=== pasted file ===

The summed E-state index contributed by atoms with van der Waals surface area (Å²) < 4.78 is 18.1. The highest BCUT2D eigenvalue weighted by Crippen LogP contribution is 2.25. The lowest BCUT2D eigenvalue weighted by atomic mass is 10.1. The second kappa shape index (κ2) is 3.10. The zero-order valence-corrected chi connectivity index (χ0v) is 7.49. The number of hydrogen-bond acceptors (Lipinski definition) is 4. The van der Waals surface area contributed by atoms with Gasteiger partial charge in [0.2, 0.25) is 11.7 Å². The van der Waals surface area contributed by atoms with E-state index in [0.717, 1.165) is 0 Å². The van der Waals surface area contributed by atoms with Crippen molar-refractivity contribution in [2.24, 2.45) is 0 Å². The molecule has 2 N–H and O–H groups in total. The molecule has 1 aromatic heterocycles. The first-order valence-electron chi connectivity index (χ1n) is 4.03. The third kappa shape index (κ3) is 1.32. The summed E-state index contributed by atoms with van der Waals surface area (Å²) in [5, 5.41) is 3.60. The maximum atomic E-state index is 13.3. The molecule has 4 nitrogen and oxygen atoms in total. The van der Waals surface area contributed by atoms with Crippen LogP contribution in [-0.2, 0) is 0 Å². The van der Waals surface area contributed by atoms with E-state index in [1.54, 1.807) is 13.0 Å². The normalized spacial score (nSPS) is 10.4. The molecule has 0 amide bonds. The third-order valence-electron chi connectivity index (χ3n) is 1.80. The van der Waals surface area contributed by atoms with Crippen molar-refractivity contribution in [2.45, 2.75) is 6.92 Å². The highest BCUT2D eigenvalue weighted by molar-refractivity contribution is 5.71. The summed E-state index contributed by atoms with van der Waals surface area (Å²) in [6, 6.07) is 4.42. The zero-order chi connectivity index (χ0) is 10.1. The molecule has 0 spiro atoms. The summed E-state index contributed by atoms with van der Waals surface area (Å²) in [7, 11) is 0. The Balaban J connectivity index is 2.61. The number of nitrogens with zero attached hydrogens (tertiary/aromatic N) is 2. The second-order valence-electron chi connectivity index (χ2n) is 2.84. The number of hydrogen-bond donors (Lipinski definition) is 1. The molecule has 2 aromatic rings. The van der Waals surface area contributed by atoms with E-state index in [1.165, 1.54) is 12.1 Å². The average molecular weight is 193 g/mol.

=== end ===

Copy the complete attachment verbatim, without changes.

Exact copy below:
The summed E-state index contributed by atoms with van der Waals surface area (Å²) < 4.78 is 18.1. The highest BCUT2D eigenvalue weighted by Crippen LogP contribution is 2.25. The lowest BCUT2D eigenvalue weighted by atomic mass is 10.1. The second kappa shape index (κ2) is 3.10. The zero-order valence-corrected chi connectivity index (χ0v) is 7.49. The number of hydrogen-bond acceptors (Lipinski definition) is 4. The van der Waals surface area contributed by atoms with Gasteiger partial charge in [0.2, 0.25) is 11.7 Å². The van der Waals surface area contributed by atoms with E-state index in [0.717, 1.165) is 0 Å². The van der Waals surface area contributed by atoms with Crippen molar-refractivity contribution in [2.24, 2.45) is 0 Å². The molecule has 2 N–H and O–H groups in total. The molecule has 1 aromatic heterocycles. The first-order valence-electron chi connectivity index (χ1n) is 4.03. The third kappa shape index (κ3) is 1.32. The summed E-state index contributed by atoms with van der Waals surface area (Å²) in [5, 5.41) is 3.60. The maximum atomic E-state index is 13.3. The molecule has 4 nitrogen and oxygen atoms in total. The van der Waals surface area contributed by atoms with Crippen LogP contribution in [-0.2, 0) is 0 Å². The van der Waals surface area contributed by atoms with E-state index in [1.54, 1.807) is 13.0 Å². The normalized spacial score (nSPS) is 10.4. The molecule has 0 amide bonds. The third-order valence-electron chi connectivity index (χ3n) is 1.80. The van der Waals surface area contributed by atoms with Crippen molar-refractivity contribution in [2.45, 2.75) is 6.92 Å². The highest BCUT2D eigenvalue weighted by molar-refractivity contribution is 5.71. The summed E-state index contributed by atoms with van der Waals surface area (Å²) in [6, 6.07) is 4.42. The zero-order chi connectivity index (χ0) is 10.1. The molecule has 0 spiro atoms. The summed E-state index contributed by atoms with van der Waals surface area (Å²) in [7, 11) is 0. The Balaban J connectivity index is 2.61. The number of nitrogens with zero attached hydrogens (tertiary/aromatic N) is 2. The second-order valence-electron chi connectivity index (χ2n) is 2.84. The number of hydrogen-bond donors (Lipinski definition) is 1. The molecule has 2 aromatic rings. The van der Waals surface area contributed by atoms with E-state index in [1.165, 1.54) is 12.1 Å². The average molecular weight is 193 g/mol.